I can see there are many possibilities for mistaking alcohol for other scents (John, JAEL, NICHOLBB) and it would be wrong to jump to conclusions; but, given the impact, I don't think my conversation with the individual addressed this impact at all (Jardina and Rich).

What to do now? I have already spoken to the individual trying to understand about his situation. In retrospect I should have addressed the issue then. Can I go back and revisit?

The personal scent cast was useful, but this is more serious in terms of bottom line impact. How might one better address a similar first hand observation, or a second hand report in the future.

Thanks again


Next Step and Impact


Nice work on following up. I have one question. Has the client made a comment about the "Odor"?  Was the DR training survey results in line with previous training. As a corporate trainer, we always had a record on training results, if he was drinking or ineffective, it could show up in the post class survey. 

If not, then for this event there was no impact. You inquired if the DR is having a personal crisis, while quietly firing a shot across the bow. Now the DR is aware you are watching and  you have your bases covered without blowing things out of hand. Nice job.

Next step, in a meeting with all team and department members, add to the agenda a review of company policies on drugs and drinking for good measure. If he was out of line, now he knows you are talking about him without talking directly about him. ;-)

In your first post, you said it was in the morning, I'm curious, what time in the morning?

Thanks for sharing so that we all learned more.


PS - drinking at lunch in China is very common, and in some European countries too.

Great Next Step

Nice JHB, thanks;

I have asked our sales exec to contact the client group-leader to find out how training is going. All trainers will be onsite twice a week for 3 months, so typically a survey won't be conducted until the end of the program.

Once I get feedback from the group leader I can decide how to proceed. If it is positive or neutral +, I can assume no impact. If it is less than that I can replace the trainer.

In either case, your next step regarding a group review of the client alcohol policy for all trainers is a great idea. They are all contract employees, not DRs, but I can leave a blanket voicemail that everyone (about 20) will receive. 

Training is held 8:00 to 10:00 at the client site, per their request. I initially thought the individual had been drinking late the previous evening or had a 'hair of the dog' before coming to work the morning in question.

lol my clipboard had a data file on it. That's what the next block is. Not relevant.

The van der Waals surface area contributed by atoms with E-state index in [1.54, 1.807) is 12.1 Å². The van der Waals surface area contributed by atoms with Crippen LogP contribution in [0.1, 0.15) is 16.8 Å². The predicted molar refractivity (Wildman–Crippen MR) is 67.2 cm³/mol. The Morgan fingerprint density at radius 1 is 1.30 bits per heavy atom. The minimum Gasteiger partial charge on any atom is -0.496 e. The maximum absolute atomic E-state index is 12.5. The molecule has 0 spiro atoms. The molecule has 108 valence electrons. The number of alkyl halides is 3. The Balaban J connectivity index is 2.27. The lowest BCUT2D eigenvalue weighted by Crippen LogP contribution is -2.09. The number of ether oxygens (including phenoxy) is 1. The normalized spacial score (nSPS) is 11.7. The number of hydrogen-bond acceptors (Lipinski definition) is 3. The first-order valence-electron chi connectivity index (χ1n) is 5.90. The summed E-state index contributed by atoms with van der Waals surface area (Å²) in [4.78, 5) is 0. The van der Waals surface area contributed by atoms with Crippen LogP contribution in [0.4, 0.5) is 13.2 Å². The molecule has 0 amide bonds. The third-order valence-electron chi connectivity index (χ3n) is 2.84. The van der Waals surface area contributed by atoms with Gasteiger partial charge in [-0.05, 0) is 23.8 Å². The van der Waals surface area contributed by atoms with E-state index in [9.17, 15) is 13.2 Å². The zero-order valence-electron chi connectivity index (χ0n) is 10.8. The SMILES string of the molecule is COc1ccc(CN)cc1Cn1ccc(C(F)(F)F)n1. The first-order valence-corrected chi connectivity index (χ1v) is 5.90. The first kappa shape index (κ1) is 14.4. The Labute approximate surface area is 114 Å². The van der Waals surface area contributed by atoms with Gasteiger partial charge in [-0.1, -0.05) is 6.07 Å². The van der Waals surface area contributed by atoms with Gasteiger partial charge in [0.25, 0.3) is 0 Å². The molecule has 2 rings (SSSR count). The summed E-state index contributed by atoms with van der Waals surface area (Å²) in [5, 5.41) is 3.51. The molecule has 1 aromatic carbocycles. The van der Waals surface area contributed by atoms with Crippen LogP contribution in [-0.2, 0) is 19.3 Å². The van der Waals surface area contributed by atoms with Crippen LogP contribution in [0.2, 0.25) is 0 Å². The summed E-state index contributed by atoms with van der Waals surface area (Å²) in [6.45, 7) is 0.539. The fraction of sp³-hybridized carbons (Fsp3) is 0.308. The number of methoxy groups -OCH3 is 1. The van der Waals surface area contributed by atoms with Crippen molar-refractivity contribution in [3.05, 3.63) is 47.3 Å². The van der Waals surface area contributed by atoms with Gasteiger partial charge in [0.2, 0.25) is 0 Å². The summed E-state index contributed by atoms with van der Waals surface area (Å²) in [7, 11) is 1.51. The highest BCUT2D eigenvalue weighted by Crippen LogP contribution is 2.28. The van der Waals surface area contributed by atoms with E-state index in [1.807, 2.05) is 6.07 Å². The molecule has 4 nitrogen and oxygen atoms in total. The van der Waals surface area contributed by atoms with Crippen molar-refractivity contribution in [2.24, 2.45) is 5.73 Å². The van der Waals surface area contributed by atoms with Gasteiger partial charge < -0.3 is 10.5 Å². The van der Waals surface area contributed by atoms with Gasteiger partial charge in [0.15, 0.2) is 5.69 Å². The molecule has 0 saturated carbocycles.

Our client is a Fortune 50 company that has strict policies in place that we are required to adhere to as a part of our contract obligations. 

Thanks again


Document, Document

 Having just dismissed someone with a drinking problem, our only regret was that we didn't document and didn't confront sooner, maybe there would have been some different and perhaps better outcomes.  This caused some issues down the line, as some staff thought we were looking the other way; well we probably were (it did not seem that important at the time).  Live and learn.  One of the twisted issues is that it is okay to say drinking is not permitted on the job, and its okay to focus on the performance.  However, in Canada, if you try to send the employee to counselling, etc, it is an admission by the employer that the employee has a drinking problem, which becomes an illness, which becomes an area where accommodation is required under human rights legislation (you can't discriminate on the basis of illness).  So keep the conversation focussed on the behaviour.  Sending someone to a clinic is making it your problem.

Walk him to the cliffside...

 While I understand that you weren't sure if it was actually alcohol, but I would like to interject that, in my opinion, coming to work with alcohol on the breath and other evidence of drinking requires cliffside feedback - as in the recent podcast on when NOT to give feedback.  Thus, it doesn't matter if the person is a direct and you need not conduct an investigation.  Stop the behavior, send the person home, flex to backfill the job for the day, and explain the short and long term consequences.

It is not OK to show up to work drunk (or even tipsy or buzzed or whatever).  In my organization, this will get you sent home immediately and put you in danger of losing your job.  It's not a statement on the person's health or an accusation of alcoholism.  Showing up one time drunk in the morning is not necessarily a sign of alcoholism, but it is a behavior that must be stopped immediately.  If you have an onsite clinic that can make an actual, medical determination that the person has been drinking, then this appropriately documents the behavior - it does not establish an ongoing health issue.

On that note, you cannot make the determination that a person needs counseling or is an alcoholic.  Alcoholism is a health issue and can only be diagnosed by a doctor.  You should focus on the behavior and stop it.